Submitter id: Identification of the VPN provider that has submitted the record.
An API will be created to interact with the database and integrate into payment processing systems.
Action points for the future are noted as decisions on database structure, hashing to be employed, parameters on what activities should be considered fraud and a decision on which VPN providers can access the database and who can update it. It is suggested that a single VPN provider should have responsibility for the entire list and others should have to pay their share of its maintenance costs.
What is clear from the above is that the included VPN providers will begin sharing information they hold on their customers with each other (albeit in hashed form), ostensibly to combat fraud. However, the alleged activities of the Lulzsec member in question aren’t easily described as fraud, and it is far from clear how a database of this nature would have prevented, for example, Sony being hacked.
TorrentFreak contacted the VPN Council and enquired on the depth of their definition of ‘fraud’ since confusingly hacking seems to come under that banner and indeed sparked the apparent need for this database. For instance, would copyright infringement come under that heading too?
“Copyright infringement is not factored into our plans,” VPN Council CIO Jared Twler told us. “This is more about financial payment fraud and network abusers/hackers. This is more to the tune of preventing federal disasters happening on VPN provider networks.”
But of course, when copyright infringement is considered serious enough by the US government it can become a big criminal issue, recent ICE and FBI activity against sites and certain file-sharers and release groups show that.
Clearly the activities of malicious hackers cannot be condoned by the VPN providers and combating fraud is a requirement in many online businesses. But what we see here and in the Lulzsec/HideMyAss fiasco is a clash of ideals that could prove catastrophic.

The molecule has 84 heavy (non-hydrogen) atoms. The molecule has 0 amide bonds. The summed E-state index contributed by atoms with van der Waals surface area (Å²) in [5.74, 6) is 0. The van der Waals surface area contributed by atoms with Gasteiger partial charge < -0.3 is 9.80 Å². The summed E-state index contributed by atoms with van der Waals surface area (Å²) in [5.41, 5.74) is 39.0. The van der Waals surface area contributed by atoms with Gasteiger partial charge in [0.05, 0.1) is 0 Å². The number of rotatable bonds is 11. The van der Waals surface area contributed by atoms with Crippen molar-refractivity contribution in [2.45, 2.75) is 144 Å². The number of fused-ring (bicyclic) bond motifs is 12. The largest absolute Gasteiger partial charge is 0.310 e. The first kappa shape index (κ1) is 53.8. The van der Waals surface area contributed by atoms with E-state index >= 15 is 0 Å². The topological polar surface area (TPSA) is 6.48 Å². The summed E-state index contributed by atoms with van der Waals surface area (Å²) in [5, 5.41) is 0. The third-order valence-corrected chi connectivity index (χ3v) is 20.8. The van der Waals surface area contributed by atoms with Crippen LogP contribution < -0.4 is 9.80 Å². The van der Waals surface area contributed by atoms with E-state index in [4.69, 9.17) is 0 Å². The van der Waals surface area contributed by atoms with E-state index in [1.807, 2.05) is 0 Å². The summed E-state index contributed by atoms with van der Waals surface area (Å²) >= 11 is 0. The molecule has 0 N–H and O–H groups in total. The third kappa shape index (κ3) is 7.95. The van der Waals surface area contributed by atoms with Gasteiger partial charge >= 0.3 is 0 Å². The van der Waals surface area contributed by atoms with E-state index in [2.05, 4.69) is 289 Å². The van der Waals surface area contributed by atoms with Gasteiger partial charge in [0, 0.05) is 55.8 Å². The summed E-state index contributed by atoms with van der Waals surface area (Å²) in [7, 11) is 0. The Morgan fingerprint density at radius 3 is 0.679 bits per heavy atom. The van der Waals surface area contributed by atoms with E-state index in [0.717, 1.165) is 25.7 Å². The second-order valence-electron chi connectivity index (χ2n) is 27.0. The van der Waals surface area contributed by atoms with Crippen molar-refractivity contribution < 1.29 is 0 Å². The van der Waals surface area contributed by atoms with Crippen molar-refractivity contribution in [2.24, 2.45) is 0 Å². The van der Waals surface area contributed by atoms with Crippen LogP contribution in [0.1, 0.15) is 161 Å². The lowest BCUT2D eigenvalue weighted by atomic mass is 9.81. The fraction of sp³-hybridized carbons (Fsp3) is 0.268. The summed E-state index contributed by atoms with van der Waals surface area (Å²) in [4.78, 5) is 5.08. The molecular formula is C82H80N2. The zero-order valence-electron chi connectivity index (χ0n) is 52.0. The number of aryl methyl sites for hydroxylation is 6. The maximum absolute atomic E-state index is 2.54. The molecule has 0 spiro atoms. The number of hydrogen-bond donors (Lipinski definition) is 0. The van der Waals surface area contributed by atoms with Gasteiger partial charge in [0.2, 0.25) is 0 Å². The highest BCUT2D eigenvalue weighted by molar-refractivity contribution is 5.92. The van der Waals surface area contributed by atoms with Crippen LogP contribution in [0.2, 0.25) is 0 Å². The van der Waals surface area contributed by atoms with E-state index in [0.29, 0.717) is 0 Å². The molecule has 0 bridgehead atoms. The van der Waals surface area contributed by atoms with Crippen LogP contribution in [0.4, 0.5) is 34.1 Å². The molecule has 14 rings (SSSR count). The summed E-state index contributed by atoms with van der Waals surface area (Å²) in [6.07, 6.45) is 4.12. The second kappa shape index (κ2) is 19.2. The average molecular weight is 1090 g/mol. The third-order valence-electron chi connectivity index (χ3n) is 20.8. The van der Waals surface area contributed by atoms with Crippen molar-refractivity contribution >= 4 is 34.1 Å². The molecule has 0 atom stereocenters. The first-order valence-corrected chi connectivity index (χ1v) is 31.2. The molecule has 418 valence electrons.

Most VPN providers sell their services on the notion that by using them the subscriber becomes anonymous. It became crystal clear in September that, given the right pressure, what certain VPN providers are really interested in is upholding the law and thereby saving their own asses from ending up in court. Why this should come as a surprise to anyone is a mystery.
What does come as a surprise is how many VPN providers are allowing themselves to get into this conflict of interests in the first instance. In the HideMyAss case the company clearly held enough information for a 3rd party to match a HMA external IP address and a timestamp to a HMA user account and subsequently a real-life identity.
So, for the purposes of illustration, let’s dismiss the notion that the service was used to attack Sony. Let’s pretend it was a dissident, or a government whistleblower, or some other equally vulnerable individual relying on the service to provide anonymity, as advertised. Let’s be absolutely clear – thanks to the myriad of logs kept by HMA, when someone really needs to count on the service, there is no anonymity that a court order can’t destroy.
Many VPN companies argue that they don’t log the sites visited but some logs are necessary to make sure that ‘criminals’ can’t abuse their services. But logs don’t discriminate. Quite simply, criminal or not, if a VPN provider logs the external IP addresses they hand out to a user along with a timestamp, subscribers are not anonymous.
But while all VPN providers have a duty to uphold the law and be accountable to the government in the country where they are based, not all of them are required by law to carry logs – so they don’t. But who are they?
If you’re a VPN provider and take privacy seriously, contact us immediately to be included in tomorrow’s VPN anonymity report. We’ll ask you two very simple but crucial questions.